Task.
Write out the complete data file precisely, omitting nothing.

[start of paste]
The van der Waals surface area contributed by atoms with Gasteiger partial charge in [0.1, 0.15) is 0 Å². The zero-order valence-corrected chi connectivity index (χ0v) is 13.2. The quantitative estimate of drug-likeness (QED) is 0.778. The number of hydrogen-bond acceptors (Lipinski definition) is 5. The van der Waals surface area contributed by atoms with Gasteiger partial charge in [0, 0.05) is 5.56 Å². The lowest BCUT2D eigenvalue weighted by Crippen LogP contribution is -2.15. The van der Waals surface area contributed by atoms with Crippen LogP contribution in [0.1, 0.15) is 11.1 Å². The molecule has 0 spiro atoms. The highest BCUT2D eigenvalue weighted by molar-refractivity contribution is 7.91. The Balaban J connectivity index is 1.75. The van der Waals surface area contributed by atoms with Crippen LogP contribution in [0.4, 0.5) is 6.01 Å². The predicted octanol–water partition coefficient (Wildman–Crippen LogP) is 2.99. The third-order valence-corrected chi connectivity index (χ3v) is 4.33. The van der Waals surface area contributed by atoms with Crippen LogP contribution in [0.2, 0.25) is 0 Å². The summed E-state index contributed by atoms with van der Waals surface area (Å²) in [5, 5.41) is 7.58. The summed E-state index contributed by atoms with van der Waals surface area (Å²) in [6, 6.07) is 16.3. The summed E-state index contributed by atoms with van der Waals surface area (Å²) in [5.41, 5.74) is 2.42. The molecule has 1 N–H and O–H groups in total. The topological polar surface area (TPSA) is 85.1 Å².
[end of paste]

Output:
The van der Waals surface area contributed by atoms with Gasteiger partial charge in [0.1, 0.15) is 0 Å². The zero-order valence-corrected chi connectivity index (χ0v) is 13.2. The quantitative estimate of drug-likeness (QED) is 0.778. The number of hydrogen-bond acceptors (Lipinski definition) is 5. The van der Waals surface area contributed by atoms with Gasteiger partial charge in [0, 0.05) is 5.56 Å². The lowest BCUT2D eigenvalue weighted by Crippen LogP contribution is -2.15. The van der Waals surface area contributed by atoms with Crippen LogP contribution in [0.1, 0.15) is 11.1 Å². The molecule has 0 spiro atoms. The highest BCUT2D eigenvalue weighted by molar-refractivity contribution is 7.91. The Balaban J connectivity index is 1.75. The van der Waals surface area contributed by atoms with Crippen LogP contribution in [0.4, 0.5) is 6.01 Å². The predicted octanol–water partition coefficient (Wildman–Crippen LogP) is 2.99. The third-order valence-corrected chi connectivity index (χ3v) is 4.33. The van der Waals surface area contributed by atoms with Crippen LogP contribution in [0.2, 0.25) is 0 Å². The summed E-state index contributed by atoms with van der Waals surface area (Å²) in [5, 5.41) is 7.58. The summed E-state index contributed by atoms with van der Waals surface area (Å²) in [6, 6.07) is 16.3. The summed E-state index contributed by atoms with van der Waals surface area (Å²) in [5.41, 5.74) is 2.42. The molecule has 1 N–H and O–H groups in total. The topological polar surface area (TPSA) is 85.1 Å².